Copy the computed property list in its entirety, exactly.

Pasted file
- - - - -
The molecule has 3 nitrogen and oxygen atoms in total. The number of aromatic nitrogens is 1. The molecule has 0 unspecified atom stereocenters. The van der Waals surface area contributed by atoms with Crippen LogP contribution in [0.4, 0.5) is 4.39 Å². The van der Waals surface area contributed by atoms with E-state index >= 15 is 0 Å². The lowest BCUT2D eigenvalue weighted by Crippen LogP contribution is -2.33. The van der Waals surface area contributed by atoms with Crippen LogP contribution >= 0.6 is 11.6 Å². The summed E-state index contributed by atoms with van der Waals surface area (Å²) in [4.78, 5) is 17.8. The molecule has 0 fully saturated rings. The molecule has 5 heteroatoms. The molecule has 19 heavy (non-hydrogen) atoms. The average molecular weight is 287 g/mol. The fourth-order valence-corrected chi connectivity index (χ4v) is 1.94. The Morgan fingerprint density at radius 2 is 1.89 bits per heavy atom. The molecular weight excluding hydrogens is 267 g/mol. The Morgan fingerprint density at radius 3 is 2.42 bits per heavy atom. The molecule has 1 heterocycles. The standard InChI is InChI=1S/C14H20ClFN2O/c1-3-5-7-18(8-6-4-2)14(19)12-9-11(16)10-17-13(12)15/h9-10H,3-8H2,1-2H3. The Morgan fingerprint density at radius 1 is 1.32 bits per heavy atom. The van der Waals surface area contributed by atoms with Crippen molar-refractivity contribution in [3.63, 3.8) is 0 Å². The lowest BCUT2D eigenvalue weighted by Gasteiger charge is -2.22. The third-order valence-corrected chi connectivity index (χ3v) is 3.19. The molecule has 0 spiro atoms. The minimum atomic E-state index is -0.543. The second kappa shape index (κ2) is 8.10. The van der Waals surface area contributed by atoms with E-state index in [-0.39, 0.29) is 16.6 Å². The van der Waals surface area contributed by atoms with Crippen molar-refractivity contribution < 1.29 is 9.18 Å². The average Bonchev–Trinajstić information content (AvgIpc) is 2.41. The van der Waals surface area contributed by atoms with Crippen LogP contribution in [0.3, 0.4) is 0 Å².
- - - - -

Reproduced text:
The molecule has 3 nitrogen and oxygen atoms in total. The number of aromatic nitrogens is 1. The molecule has 0 unspecified atom stereocenters. The van der Waals surface area contributed by atoms with Crippen LogP contribution in [0.4, 0.5) is 4.39 Å². The van der Waals surface area contributed by atoms with E-state index >= 15 is 0 Å². The lowest BCUT2D eigenvalue weighted by Crippen LogP contribution is -2.33. The van der Waals surface area contributed by atoms with Crippen LogP contribution >= 0.6 is 11.6 Å². The summed E-state index contributed by atoms with van der Waals surface area (Å²) in [4.78, 5) is 17.8. The molecule has 0 fully saturated rings. The molecule has 5 heteroatoms. The molecule has 19 heavy (non-hydrogen) atoms. The average molecular weight is 287 g/mol. The fourth-order valence-corrected chi connectivity index (χ4v) is 1.94. The Morgan fingerprint density at radius 2 is 1.89 bits per heavy atom. The molecular weight excluding hydrogens is 267 g/mol. The Morgan fingerprint density at radius 3 is 2.42 bits per heavy atom. The molecule has 1 heterocycles. The standard InChI is InChI=1S/C14H20ClFN2O/c1-3-5-7-18(8-6-4-2)14(19)12-9-11(16)10-17-13(12)15/h9-10H,3-8H2,1-2H3. The Morgan fingerprint density at radius 1 is 1.32 bits per heavy atom. The van der Waals surface area contributed by atoms with Crippen molar-refractivity contribution in [3.63, 3.8) is 0 Å². The lowest BCUT2D eigenvalue weighted by Gasteiger charge is -2.22. The third-order valence-corrected chi connectivity index (χ3v) is 3.19. The molecule has 0 spiro atoms. The minimum atomic E-state index is -0.543. The second kappa shape index (κ2) is 8.10. The van der Waals surface area contributed by atoms with E-state index in [-0.39, 0.29) is 16.6 Å². The van der Waals surface area contributed by atoms with Crippen molar-refractivity contribution < 1.29 is 9.18 Å². The average Bonchev–Trinajstić information content (AvgIpc) is 2.41. The van der Waals surface area contributed by atoms with Crippen LogP contribution in [0.3, 0.4) is 0 Å².